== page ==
"How can I eliminate these noises?" I would ask Carlevaro..." and he would reply: "First tell me, how do you produce them? Because you do "them" so nicely that I suppose you must have practiced "them" for hours !"
The worst part about not being able to eliminate left-hand noises was that I did not even know how I produced them in the first place, therefore, finding a way to eliminate them was actually two problems in one. He made me look into my left-hand movements in slow motion and then would ask: "What would you have to do in order to eliminate that squeak?"... I would look again at my left hand in slow motion... and before I knew it I had the answer(s) or at least some of them. He would then proceed to guide me through the rest. That was Carlevaro's teaching. Think, think and think again. The outcome was obvious: you would be making your own technique one musical passage after the other. Regarding pieces, he emphasized that you learn technique through the repertory and not the other way around. In other words, you chose the repertoire according to your personal musical taste, when a given challenge appears, you make your own exercise. The technique is a creative process.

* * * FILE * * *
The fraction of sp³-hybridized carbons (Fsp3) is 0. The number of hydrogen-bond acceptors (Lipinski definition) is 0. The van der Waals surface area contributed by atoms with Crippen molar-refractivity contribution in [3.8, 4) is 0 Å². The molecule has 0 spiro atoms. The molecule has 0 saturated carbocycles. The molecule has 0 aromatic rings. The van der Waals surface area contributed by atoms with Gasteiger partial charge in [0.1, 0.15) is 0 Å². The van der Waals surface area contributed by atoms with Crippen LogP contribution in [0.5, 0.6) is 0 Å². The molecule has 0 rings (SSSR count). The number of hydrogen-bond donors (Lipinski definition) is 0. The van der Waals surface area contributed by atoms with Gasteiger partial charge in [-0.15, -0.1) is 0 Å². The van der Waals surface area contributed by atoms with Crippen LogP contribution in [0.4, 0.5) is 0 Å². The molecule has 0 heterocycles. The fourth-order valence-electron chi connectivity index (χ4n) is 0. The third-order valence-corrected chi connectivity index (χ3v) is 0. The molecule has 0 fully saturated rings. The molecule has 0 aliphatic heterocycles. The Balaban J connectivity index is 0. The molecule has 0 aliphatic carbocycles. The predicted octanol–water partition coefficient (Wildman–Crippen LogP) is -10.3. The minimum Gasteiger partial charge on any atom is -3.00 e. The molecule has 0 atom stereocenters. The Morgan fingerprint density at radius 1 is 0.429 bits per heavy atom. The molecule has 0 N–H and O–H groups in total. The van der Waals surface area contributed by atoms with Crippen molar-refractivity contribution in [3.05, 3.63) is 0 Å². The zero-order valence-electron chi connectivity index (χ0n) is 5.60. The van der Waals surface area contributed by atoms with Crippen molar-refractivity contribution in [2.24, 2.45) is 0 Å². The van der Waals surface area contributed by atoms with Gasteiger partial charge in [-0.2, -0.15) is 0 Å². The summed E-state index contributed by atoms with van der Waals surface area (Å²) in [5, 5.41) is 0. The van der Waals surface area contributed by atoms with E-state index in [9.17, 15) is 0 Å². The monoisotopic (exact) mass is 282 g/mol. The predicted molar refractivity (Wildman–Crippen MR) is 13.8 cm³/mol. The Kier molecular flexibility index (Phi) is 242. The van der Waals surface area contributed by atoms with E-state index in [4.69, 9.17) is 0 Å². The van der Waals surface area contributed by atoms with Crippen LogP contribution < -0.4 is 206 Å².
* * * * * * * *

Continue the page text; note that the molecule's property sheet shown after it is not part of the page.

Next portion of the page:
Every single technical difficulty was thought over and over and, from the brain, the answers would come and translate into movements on the fretboard. One would be terribly disappointed to think that Carlevaro had answers to technical problems or that he would get into technical jargon. He actually had questions and more questions to pose and, in the process, the answer simply stood out.
I translated simultaneously for Carlevaro on several occasions during conferences he dictated in Latin America and the only time I was not completely clear on his thoughts and ideas, was when he started philosophizing about music, and the role of the guitar in world events...his technical concepts were never hard to understand...let alone translate.
When examining players wasting so much energy compensating for the anatomically wrong postures, Carlevaro used to simply say:- "They would play much better and for longer, with better, more natural postures."
Carlevaro had taken the time to study the physics and anatomy involved in playing. His technique is among the few that has gone that far, and, he passed his knowledge to his students. Talent can make up for a lot of defects, but I have known quite a few guitarists who had to abandon their careers due to serious injuries that originated in a faulty sitting position.
Europeans, South Americans, and Asian players flocked to Montevideo and literally followed Carlevaro from one masterclass to the next. Most certainly, many US players made the pilgrimage to Uruguay in the 80s and 90s to study with Carlevaro in person and the reason was a very simple one: when you studied with him, you discovered yourself, the only one who would play great for you. I recommend you do the same: Think, think, think.
Renato Bellucci, an article published on GuitArt International, January/March 2004.